As Davis was working on the sculpture, he was just finishing graduate school. He also started thinking about how academics are always in a "turf war" for funding, space, approval. "Somehow the two ideas converged."
Davis often tries out his metallic ideas first in smaller sculptures because the materials are so expensive; a life-size casting can be $1,000. Large sculptures are also heavy and take up a lot of space. "I have a small studio apartment, and every one of these I make I have a new roommate," he said.
One work in the CSMA show that is full-sized is "Bianca On Her Sister's Birthday," a creepily compelling sculpture of what's obviously a very unhappy little girl. She peers around a gallery corner, her gold party hat askew, clutching a length of chain. Made of aluminum and found objects, "Bianca" is an adaptation of a sweet figurative sculpture that Davis and Carrington put in their Guadalupe Park piece.
"My work is a little more dark and twisted than anything that would go in the public," Davis said. "I think she's upset that it's her sister's birthday and it's not about her today. Maybe she's going to chain her parents' car to the refrigerator, and when they pull out it'll pull the house down."
Besides enjoying the dark side, Davis good-naturedly admits to a love for fire. Working at the foundry is a joy for him. "I get to be a big kid. I get to make controlled fires and explosions, and do things that are way too dangerous to do."
As young artists, Carrington and Davis are both coming to terms with the varied responses that viewers can offer. Both have gotten a lot of positive feedback on their art. Not everyone gets Davis' dark humor, though. "I get a lot of puzzled looks," he said, adding, "That means somebody's at least thinking about it."
In Carrington's case, some people have responded to his sculptures by defending how hard white-collar people also work. He agreed that they had a point, and began a series with a necktie motif. At CSMA, "White-Collar Pop" mixes various working worlds, with a necktie made from styrofoam and Department of Transportation reflective tape.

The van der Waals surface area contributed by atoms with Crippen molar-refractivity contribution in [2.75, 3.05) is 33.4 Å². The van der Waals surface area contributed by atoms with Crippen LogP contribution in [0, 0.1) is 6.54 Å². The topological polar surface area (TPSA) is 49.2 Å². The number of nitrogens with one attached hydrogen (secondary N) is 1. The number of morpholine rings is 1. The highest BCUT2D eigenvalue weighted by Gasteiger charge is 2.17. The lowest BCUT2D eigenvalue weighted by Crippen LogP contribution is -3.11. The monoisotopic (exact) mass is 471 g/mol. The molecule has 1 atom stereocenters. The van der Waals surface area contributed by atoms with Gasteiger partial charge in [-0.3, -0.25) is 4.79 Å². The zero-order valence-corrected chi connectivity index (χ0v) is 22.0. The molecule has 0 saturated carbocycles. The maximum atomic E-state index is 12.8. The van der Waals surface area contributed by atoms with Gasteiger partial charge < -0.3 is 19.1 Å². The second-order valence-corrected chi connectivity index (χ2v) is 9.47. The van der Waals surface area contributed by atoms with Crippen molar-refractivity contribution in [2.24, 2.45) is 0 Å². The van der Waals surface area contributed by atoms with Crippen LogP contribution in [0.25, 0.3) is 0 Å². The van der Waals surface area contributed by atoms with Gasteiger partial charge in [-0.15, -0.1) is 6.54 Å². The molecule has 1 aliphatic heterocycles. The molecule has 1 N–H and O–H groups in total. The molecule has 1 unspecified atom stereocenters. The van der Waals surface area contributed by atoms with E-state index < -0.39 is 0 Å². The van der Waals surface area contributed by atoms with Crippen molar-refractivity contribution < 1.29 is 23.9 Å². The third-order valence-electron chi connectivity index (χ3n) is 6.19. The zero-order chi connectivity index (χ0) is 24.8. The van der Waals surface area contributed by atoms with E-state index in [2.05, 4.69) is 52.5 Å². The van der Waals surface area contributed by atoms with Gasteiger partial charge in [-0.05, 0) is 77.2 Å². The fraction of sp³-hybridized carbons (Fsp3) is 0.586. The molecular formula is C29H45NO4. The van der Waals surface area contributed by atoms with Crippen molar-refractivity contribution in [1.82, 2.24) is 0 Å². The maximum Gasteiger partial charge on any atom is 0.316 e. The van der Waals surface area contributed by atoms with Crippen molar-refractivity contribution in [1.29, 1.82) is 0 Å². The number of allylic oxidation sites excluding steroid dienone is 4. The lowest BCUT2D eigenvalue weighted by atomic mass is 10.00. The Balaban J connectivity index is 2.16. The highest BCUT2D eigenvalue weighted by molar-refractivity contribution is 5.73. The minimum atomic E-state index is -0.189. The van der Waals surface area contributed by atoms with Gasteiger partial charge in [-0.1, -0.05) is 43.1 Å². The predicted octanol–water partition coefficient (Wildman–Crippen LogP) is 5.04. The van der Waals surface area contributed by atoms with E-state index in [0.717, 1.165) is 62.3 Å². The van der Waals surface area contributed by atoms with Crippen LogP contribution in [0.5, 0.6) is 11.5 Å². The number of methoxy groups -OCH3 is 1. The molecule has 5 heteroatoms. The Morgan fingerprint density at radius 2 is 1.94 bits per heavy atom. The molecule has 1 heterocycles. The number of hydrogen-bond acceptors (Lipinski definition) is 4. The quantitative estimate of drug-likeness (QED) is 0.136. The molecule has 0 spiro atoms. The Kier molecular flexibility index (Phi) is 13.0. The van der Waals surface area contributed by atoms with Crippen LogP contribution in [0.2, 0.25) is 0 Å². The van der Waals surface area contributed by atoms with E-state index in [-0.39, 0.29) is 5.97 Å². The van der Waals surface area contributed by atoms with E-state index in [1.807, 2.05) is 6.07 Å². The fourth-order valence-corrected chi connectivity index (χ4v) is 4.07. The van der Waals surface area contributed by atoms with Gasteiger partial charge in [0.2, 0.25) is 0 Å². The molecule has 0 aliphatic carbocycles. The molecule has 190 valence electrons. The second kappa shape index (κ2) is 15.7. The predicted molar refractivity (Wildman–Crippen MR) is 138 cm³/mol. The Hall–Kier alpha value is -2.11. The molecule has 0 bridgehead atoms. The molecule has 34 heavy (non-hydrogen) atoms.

"I decided that it wasn't necessarily by intention to be exclusive," he said. "It became important to me to also respect the hard work that can happen behind a computer screen."
In January, Carrington plans to show another piece at Palo Alto's New Coast Studios (formerly Fibre Arts Design Studio) that will take the necktie theme into edgier new territory. Called "Middle Management," the work is composed of a pitchfork stabbed into a mound of 300 ties. Blue collar meets white collar in a changing world where labor is being sent overseas and fewer people are working on farms.
The piece will be part of the January group exhibit called "Transformation." Carrington thinks the theme is apropos for his installation. "It's not hay; it's been transformed into neckties. At the same time, this is the transformation of America's attitudes."
"Social Observations," an exhibit of works by Ryan Carrington and Steve Davis at Mohr Gallery, Community School of Music and Arts, 230 San Antonio Circle, Mountain View. Through Jan. 27. The gallery is open weekdays from 9 a.m. to 7 p.m. and Saturdays from 9 to 3. Admission is free. Go to arts4all.org or call 650-917-6800, extension 305.